Obstetric Anaesthetists' Association
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Invention of Entonox

Dr Mike Tunstall    describes the invention of Entonox:

When I moved to Oxford early in 1962, on the second leg of my joint appointment with Portsmouth, BOC continued to supply me with 48 cu.ft size (F) cylinders, painted grey, to allow me to go on using premixed N2O/O2 on patients. Click here to read my early correspondence with BOC. I even toted these cylinders to a couple of dental practices in Oxford to drive Halothane via a Goldman vaporiser with a view to developing a simple portable machine.

However while at Oxford Dr. Epstein (physicist to the Nuffield Dept of Anaesthetics) and Dr. Cole, an anaesthetist, found that after cooling the cylinders in the laboratory the subsequent output of the mixture was not stable even after re-warming. I was not involved with what they did, but I was told that the mixture could not be regarded as safe. It seemed that it had no future! That was that, until I got to Aberdeen in December 1962 as a consultant.

In the Aberdeen Maternity Hospital not only was I allowed to do what I wanted but I was expected to do it! The late Sir Dugald Baird told me that if one was appointed to a teaching hospital one was morally obliged to undertake research as well as teaching.

I was determined to find out exactly what happened when cylinders of premixed N2O/O2 were cooled and then re-warmed, and to see if I could sort out a solution for getting a consistent mixture during clinical use if the cylinders had previously been exposed to cold. After many experiments including x-raying the cylinders for fluid levels the solution was found to be very simple. Donald’s ice-cream factory cooled my cylinders down to minus 25°C for me. The effect of cooling on pre-mixed gas mixtures for obstetric analgesia was published in the BMJ in 1963.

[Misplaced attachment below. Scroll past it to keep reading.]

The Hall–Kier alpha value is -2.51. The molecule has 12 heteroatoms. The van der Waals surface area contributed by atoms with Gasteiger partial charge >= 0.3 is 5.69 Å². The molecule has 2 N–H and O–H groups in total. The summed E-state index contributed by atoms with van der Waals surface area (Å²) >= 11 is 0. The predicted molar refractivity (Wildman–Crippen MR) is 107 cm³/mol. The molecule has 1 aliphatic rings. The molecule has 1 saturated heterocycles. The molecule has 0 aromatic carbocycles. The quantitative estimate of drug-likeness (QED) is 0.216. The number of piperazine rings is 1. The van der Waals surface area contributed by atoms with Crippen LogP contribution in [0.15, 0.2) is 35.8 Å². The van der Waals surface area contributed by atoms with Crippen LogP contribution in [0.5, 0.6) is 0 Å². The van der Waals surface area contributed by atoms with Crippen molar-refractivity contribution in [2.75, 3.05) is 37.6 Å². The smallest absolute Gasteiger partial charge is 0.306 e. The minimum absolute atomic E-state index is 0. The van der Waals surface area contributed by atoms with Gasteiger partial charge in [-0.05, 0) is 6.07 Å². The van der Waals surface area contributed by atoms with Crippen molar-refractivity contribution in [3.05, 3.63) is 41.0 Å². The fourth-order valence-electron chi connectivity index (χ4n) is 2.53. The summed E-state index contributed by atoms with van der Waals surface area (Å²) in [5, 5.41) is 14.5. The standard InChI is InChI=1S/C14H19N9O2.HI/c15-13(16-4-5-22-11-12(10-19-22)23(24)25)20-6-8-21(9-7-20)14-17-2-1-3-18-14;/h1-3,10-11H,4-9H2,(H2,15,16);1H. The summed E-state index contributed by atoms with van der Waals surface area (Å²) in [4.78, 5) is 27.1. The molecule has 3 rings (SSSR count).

A long chain of events, including the results of the MRC trials, attendance on their subcommittee etc. led to the approval of 50% N2O in oxygen by unsupervised midwives in 1965.

My preliminary communication to the Lancet was published in 1961. While according to dictionary definition I was the inventor of a premixed N2O/O2 gas mixture, subsequently called Entonox, BOC did not involve me with the patent. I was too unsophisticated for the matter even to enter my mind at that time. It is worth noting that BOC avoided listing the first published paper on premixed gas (in the Lancet) in their promotional booklet, published in September 1970, called the “Entonox Digest”. The digest was a 35 page summary of articles, correspondence and papers. There were extracts of various publications in the medical literature on the clinical uses of Entonox.

No organisation likes sharing a patent. Once BOC had secured their position they were happy to keep on supplying me with full cylinders when I got to Aberdeen so that I could continue my investigations, even though premixed gas seemed to have been condemned in Oxford. But it worked out very well in the long run. It was the beginning of a most wonderfully satisfying working life in Aberdeen.